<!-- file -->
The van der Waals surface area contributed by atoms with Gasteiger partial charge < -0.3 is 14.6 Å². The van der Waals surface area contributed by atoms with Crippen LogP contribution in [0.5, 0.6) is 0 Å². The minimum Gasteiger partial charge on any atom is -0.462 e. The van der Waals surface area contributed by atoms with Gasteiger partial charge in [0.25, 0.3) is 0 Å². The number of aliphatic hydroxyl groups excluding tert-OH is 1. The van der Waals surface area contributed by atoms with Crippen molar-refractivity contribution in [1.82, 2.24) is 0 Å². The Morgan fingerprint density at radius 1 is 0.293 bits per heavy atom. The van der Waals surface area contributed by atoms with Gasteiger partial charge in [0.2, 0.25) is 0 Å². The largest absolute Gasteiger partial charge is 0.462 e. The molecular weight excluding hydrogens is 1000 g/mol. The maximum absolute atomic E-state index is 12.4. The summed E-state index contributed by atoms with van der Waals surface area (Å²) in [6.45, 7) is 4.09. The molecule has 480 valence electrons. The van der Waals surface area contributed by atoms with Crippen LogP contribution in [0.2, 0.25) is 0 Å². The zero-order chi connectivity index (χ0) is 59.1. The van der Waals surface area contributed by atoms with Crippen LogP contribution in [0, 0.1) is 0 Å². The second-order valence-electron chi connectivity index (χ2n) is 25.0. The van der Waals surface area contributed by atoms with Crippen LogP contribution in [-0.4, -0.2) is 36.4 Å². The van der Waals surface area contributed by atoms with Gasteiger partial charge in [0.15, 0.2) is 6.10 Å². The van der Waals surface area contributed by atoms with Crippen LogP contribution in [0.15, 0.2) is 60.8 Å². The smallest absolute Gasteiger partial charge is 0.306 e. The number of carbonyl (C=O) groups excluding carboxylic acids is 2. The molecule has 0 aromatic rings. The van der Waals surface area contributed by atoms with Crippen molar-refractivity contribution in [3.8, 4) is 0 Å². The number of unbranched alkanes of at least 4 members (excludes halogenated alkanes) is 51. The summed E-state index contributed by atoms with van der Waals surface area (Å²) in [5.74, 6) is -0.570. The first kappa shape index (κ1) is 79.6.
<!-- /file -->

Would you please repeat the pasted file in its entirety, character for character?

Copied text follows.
The van der Waals surface area contributed by atoms with Gasteiger partial charge < -0.3 is 14.6 Å². The van der Waals surface area contributed by atoms with Crippen LogP contribution in [0.5, 0.6) is 0 Å². The minimum Gasteiger partial charge on any atom is -0.462 e. The van der Waals surface area contributed by atoms with Gasteiger partial charge in [0.25, 0.3) is 0 Å². The number of aliphatic hydroxyl groups excluding tert-OH is 1. The van der Waals surface area contributed by atoms with Crippen molar-refractivity contribution in [1.82, 2.24) is 0 Å². The Morgan fingerprint density at radius 1 is 0.293 bits per heavy atom. The van der Waals surface area contributed by atoms with Gasteiger partial charge in [0.2, 0.25) is 0 Å². The largest absolute Gasteiger partial charge is 0.462 e. The molecular weight excluding hydrogens is 1000 g/mol. The maximum absolute atomic E-state index is 12.4. The summed E-state index contributed by atoms with van der Waals surface area (Å²) in [6.45, 7) is 4.09. The molecule has 480 valence electrons. The van der Waals surface area contributed by atoms with Crippen LogP contribution in [0.2, 0.25) is 0 Å². The zero-order chi connectivity index (χ0) is 59.1. The van der Waals surface area contributed by atoms with Crippen LogP contribution in [0, 0.1) is 0 Å². The second-order valence-electron chi connectivity index (χ2n) is 25.0. The van der Waals surface area contributed by atoms with Crippen LogP contribution in [-0.4, -0.2) is 36.4 Å². The van der Waals surface area contributed by atoms with Gasteiger partial charge in [0.15, 0.2) is 6.10 Å². The van der Waals surface area contributed by atoms with Crippen LogP contribution in [0.15, 0.2) is 60.8 Å². The smallest absolute Gasteiger partial charge is 0.306 e. The number of carbonyl (C=O) groups excluding carboxylic acids is 2. The molecule has 0 aromatic rings. The van der Waals surface area contributed by atoms with Crippen molar-refractivity contribution in [3.8, 4) is 0 Å². The number of unbranched alkanes of at least 4 members (excludes halogenated alkanes) is 51. The summed E-state index contributed by atoms with van der Waals surface area (Å²) in [5.74, 6) is -0.570. The first kappa shape index (κ1) is 79.6.